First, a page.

Aug 26, 2021 - Economy

The rise of women in the gig economy

Illustration of woman holding a laptop while walking on tightrope.

Illustration: Rae Cook/Axios

Women have been joining the gig workforce at a rapid clip during the pandemic.

Why it matters: Gigs offer the flexibility that so many working women seek, but the jobs can come with low, unstable wages.

What's happening: Women have been disproportionately hurt by the pandemic — both because they were overrepresented in hard-hit industries like hospitality and service, and because they were likelier than men to leave jobs to care for children.

  • Many who lost or left their jobs turned to gig work for income.

The big picture: Women now represent 46% of the independent contracting workforce, up from 33% in May 2017, per the American Action Forum. Women have long dominated the gig workforces in areas like caregiving and home cleaning, but their rise in the delivery economy is more recent.

By the numbers:

  • The number of women working for Uber's ride-share or delivery platforms has increased around 50% since January 2021, Uber says.
    • Women now make up just under half of the delivery people on Uber Eats.
  • DoorDash's delivery workforce is 58% women. "There’s been an uptick in the last year," says Elizabeth Jarvis-Shean, VP of communications and policy at DoorDash. "What we’re offering is the kinds of earning opportunity that women in particular have needed during this pandemic."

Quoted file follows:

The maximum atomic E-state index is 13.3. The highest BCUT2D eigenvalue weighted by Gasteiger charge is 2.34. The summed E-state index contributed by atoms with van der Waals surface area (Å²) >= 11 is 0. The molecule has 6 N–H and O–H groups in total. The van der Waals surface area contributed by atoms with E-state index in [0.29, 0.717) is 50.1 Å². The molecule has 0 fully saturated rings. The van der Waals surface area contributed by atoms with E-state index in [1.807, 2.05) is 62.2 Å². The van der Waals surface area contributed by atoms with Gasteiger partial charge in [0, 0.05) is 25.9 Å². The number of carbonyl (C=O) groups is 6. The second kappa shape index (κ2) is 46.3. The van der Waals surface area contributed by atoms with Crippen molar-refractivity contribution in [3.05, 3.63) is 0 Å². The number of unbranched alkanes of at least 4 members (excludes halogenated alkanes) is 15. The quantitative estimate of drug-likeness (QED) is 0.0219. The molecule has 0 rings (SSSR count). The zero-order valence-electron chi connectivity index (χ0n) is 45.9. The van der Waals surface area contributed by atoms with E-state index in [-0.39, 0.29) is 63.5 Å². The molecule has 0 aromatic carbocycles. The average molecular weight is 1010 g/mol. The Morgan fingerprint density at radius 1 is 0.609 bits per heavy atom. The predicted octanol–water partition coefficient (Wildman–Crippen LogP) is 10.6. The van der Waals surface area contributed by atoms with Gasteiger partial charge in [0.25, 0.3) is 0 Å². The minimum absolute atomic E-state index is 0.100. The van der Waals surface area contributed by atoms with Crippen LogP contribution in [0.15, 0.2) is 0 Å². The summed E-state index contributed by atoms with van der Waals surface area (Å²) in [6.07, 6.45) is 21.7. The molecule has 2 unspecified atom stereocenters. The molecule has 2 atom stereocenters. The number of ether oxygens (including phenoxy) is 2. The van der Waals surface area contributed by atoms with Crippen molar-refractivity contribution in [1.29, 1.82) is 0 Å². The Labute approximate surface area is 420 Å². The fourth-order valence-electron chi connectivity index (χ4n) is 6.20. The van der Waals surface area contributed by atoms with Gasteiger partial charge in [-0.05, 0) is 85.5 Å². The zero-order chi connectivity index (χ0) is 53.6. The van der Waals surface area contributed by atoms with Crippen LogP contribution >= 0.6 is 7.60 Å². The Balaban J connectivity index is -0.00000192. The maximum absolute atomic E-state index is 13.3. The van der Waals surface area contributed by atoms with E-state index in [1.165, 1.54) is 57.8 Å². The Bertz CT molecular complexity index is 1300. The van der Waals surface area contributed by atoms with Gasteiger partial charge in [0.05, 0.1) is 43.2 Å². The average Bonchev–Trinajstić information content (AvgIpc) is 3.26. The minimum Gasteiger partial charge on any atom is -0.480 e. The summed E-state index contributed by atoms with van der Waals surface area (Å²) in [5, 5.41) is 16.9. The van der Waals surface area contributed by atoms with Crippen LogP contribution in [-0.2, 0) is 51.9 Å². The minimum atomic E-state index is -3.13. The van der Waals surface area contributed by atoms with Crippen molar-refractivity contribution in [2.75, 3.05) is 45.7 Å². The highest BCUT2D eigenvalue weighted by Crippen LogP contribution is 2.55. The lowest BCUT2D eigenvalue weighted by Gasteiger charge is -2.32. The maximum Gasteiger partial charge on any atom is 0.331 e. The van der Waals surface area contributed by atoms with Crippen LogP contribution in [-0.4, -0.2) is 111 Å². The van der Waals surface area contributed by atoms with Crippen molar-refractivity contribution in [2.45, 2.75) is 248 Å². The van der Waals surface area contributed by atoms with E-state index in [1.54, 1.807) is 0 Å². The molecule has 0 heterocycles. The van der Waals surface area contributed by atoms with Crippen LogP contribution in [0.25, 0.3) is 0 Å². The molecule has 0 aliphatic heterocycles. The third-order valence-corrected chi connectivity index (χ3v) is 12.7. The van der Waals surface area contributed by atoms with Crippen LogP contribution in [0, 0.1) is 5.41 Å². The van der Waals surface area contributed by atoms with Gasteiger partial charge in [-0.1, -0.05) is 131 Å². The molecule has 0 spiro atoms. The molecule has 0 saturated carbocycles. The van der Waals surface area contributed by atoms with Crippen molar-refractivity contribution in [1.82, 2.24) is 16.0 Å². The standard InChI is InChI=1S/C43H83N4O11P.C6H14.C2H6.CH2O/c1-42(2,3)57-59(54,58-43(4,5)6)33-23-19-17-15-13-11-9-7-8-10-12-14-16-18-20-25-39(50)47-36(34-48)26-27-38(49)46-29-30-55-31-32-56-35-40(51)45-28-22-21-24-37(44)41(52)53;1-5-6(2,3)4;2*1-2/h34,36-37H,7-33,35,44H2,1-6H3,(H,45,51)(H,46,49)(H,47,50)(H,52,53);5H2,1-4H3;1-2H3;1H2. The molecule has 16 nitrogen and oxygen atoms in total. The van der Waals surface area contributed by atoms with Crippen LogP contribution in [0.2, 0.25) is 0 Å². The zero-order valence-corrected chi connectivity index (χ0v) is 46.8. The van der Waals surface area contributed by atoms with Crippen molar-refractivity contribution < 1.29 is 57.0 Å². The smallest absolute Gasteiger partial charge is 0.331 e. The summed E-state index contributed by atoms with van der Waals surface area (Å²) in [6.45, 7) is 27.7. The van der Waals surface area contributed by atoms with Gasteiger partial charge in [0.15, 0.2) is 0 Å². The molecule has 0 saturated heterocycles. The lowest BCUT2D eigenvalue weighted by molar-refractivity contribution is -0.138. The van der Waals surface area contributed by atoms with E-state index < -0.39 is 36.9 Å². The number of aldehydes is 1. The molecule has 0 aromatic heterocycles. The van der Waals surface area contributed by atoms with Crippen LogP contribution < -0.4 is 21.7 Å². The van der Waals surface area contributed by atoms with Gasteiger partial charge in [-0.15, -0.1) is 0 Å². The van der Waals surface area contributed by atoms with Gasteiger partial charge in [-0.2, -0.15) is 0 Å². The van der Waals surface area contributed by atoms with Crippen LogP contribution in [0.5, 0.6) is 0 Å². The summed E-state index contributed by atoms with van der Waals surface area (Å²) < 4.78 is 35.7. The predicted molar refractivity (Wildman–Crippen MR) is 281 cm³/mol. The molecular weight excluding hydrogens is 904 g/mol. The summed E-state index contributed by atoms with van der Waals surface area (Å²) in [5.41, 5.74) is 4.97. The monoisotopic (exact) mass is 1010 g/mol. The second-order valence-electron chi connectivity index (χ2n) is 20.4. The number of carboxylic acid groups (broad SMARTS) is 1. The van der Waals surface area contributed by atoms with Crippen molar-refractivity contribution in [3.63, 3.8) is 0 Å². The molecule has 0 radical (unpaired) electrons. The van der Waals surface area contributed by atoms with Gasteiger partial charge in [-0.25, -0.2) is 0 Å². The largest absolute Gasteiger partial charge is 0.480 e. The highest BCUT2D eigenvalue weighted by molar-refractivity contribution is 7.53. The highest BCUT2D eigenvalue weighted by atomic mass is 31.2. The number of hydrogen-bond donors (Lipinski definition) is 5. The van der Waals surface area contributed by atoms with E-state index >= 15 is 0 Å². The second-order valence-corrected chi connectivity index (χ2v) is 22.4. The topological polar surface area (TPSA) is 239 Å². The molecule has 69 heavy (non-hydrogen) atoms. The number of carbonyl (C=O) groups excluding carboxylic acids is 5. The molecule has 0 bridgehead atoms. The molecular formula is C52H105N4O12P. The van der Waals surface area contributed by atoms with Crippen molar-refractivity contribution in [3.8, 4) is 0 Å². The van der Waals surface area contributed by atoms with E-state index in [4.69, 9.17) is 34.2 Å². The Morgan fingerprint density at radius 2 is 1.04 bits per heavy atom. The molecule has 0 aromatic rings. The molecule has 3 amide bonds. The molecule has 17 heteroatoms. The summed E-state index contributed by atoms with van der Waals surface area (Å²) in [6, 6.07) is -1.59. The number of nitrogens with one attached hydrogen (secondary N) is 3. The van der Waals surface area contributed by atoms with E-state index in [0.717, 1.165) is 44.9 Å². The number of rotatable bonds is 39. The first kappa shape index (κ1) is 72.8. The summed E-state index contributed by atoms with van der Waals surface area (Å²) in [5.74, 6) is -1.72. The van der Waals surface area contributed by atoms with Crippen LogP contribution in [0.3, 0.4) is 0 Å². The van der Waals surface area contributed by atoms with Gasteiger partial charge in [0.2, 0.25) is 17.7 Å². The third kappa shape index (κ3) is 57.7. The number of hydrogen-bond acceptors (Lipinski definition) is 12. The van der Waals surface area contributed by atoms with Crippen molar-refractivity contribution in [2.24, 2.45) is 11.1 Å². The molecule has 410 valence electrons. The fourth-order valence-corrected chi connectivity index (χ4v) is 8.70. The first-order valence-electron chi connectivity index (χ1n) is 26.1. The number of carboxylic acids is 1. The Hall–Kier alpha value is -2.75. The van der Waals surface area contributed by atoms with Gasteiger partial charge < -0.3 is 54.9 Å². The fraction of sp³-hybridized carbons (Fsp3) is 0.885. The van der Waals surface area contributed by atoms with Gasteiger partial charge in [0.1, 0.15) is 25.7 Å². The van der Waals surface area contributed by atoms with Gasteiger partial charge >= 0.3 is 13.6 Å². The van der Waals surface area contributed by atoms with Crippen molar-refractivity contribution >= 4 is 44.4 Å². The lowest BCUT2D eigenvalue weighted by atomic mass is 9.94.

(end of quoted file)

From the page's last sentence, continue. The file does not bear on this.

There are lots of reasons why women are turning to app-based gig work, but flexibility tops the list.

  • 80% of women on DoorDash said flexibility was the main reason they did the job. And 60% said the flexibility allowed them to care for a child or loved one, compared with just 30% of men.
  • 50% of women delivering for UberEats said that working for ride-sharing or delivery platforms provided them the flexibility they couldn't get from a traditional job, compared with 34% of men.
  • Women also tend to prefer delivery work to ride-sharing work because it can be safer, and so the pandemic-era explosion of delivery has brought more women to the gig economy. "I don't want strangers in my car," says Katy Nolan, who drives for DoorDash in Seattle.

Danielle Hayden, a single mother of two, delivers for DoorDash as a second job to make extra money. When the pandemic struck and she was furloughed from her main job in hospitality, she picked up extra shifts and loved the flexibility.

  • "I can do it when I want, and I can take a break when I want and as long as I want," she says. Hayden has even brought her kids along so she can care for them and work at the same time.

But, but, but: "What gig work often does is reflect what's wrong in the broader labor market," says Shelly Steward, director of the Future of Work initiative at the Aspen Institute. "And many women right now are struggling."

  • Millions of women — especially working mothers — are looking for jobs that allow them to juggle responsibilities but find too often that flexibility is only available to high-earners in office jobs.
  • For everyone else, "sometimes the only option is to turn on an app," Steward says. "It's filling a need in the labor market."
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